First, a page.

June 1, 2015

No answers on how many campaign finance violations sent to AG

No one knows, or will say, how many campaign finance violations are being sent to the Attorney General by Secretary of State Dianna Duran.

Money flying_sidewaysThat is what a report by Farmington Daily-Times has found. The newspaper has been covering the issue for months, initially reporting that over 60 percent of fines for campaign finance violations were never collected.

From the report:

During the 2012 and 2014 primary and general election, Secretary of State Dianna Duran collected only 4 percent of the 1,984 fines her office assessed, according to a Daily Times analysis of the office’s campaign finance data, which were obtained in an Inspection of Public Records Act request. She waived 34 percent of the other fines, and her staff had not collected another 62 percent, according to the data analysis.

This led Attorney General Hector Balderas to say he was ready for any referrals from the office of Secretary of State Dianna Duran. At that time, Balderas said his office had not received any referrals on campaign finance violations from Duran.

This came shortly before an announcement of a task force on campaign finance violations.

All this happened in February.

A follow up report last week by the Daily Times said that Balderas’ office confirmed that violation referrals have been sent to his office but could not identify how many.

Since February, Duran’s office had not responded to any Daily Times questions about how her office enforces the Campaign Reporting Act. But Ortiz on Friday answered questions in an email. He declined to conduct a phone interview.

But he did not say when Duran’s office began auditing reports. He declined a follow-up phone interview, and a series of question emailed to him — including one that asked when Duran’s office began auditing reports — were not answered Friday.

Now, the story has been getting more widespread coverage, as the Associated Press picked up the story on Sunday.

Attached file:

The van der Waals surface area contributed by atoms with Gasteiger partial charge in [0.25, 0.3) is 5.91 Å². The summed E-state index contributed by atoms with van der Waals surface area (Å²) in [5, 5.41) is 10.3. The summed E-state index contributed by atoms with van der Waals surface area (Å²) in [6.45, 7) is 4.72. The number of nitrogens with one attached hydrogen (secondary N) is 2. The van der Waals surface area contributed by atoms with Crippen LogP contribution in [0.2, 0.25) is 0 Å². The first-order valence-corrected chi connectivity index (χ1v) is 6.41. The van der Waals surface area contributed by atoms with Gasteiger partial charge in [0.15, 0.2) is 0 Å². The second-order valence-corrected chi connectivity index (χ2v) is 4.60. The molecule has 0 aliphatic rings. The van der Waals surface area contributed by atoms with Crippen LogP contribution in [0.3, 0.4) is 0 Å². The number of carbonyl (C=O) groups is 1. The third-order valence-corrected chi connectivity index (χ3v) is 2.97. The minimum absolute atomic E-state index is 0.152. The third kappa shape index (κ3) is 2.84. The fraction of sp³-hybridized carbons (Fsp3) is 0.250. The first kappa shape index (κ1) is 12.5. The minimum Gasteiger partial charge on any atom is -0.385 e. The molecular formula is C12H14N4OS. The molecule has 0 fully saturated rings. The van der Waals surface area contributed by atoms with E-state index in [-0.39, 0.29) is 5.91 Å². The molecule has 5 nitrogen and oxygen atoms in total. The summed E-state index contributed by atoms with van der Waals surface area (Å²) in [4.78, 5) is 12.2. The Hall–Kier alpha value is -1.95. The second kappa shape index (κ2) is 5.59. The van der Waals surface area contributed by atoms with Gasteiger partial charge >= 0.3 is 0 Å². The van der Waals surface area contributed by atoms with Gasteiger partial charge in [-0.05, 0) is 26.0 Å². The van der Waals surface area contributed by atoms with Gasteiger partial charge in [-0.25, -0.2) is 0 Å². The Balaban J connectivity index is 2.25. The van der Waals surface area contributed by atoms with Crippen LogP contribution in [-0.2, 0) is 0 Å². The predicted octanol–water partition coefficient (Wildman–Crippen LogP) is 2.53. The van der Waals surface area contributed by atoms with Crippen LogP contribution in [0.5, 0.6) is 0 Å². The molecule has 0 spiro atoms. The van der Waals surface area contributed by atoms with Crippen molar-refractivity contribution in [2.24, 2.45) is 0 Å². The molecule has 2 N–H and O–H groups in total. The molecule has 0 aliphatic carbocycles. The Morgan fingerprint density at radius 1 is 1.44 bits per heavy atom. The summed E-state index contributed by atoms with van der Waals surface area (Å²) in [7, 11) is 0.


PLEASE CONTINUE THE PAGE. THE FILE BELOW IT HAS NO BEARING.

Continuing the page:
Transparency promised

Shortly after the first reports in February, Duran and Balderas announced a campaign finance task force made up of staff members from each office.

“Since taking office in 2011, I and my staff have worked diligently to address the numerous issues and problems related to the campaign reporting act. We have made many improvements in working towards voluntary compliance and education,” Duran said in a statement announcing the task force. “I am excited to work with Attorney General Balderas in forming a task force that will look into the many areas within the Act, that need to be addressed, in order to assure transparency and accountably [sic].”

Balderas also mentioned transparency in his statement on the task force.

“I’m pleased to join Secretary of State Dianna Duran in forming a task force to determine potential problem areas involving campaign finance reporting, to improve and enhance the referral process, and to create reasonable remedies for candidates who fail to report,” Balderas said. “I am focused on putting real teeth into the law and will present legal solutions to the legislature on these issues. I believe that our joint effort will allow us to develop more transparent, and effective safeguards for New Mexico voters and taxpayers.”


  • Matthew Reichbach

    Matthew Reichbach is the editor of the NM Political Report. The founder and editor of the NM Telegram, Matthew also a co-founded New Mexico FBIHOP with his brother and one of the original hires at the groundbreaking website the New Mexico Independent. Matthew has covered events such as the Democratic National Convention and Netroots Nation and formerly published, “The Morning Word,” a daily political news summary for NM Telegram and the Santa Fe Reporter.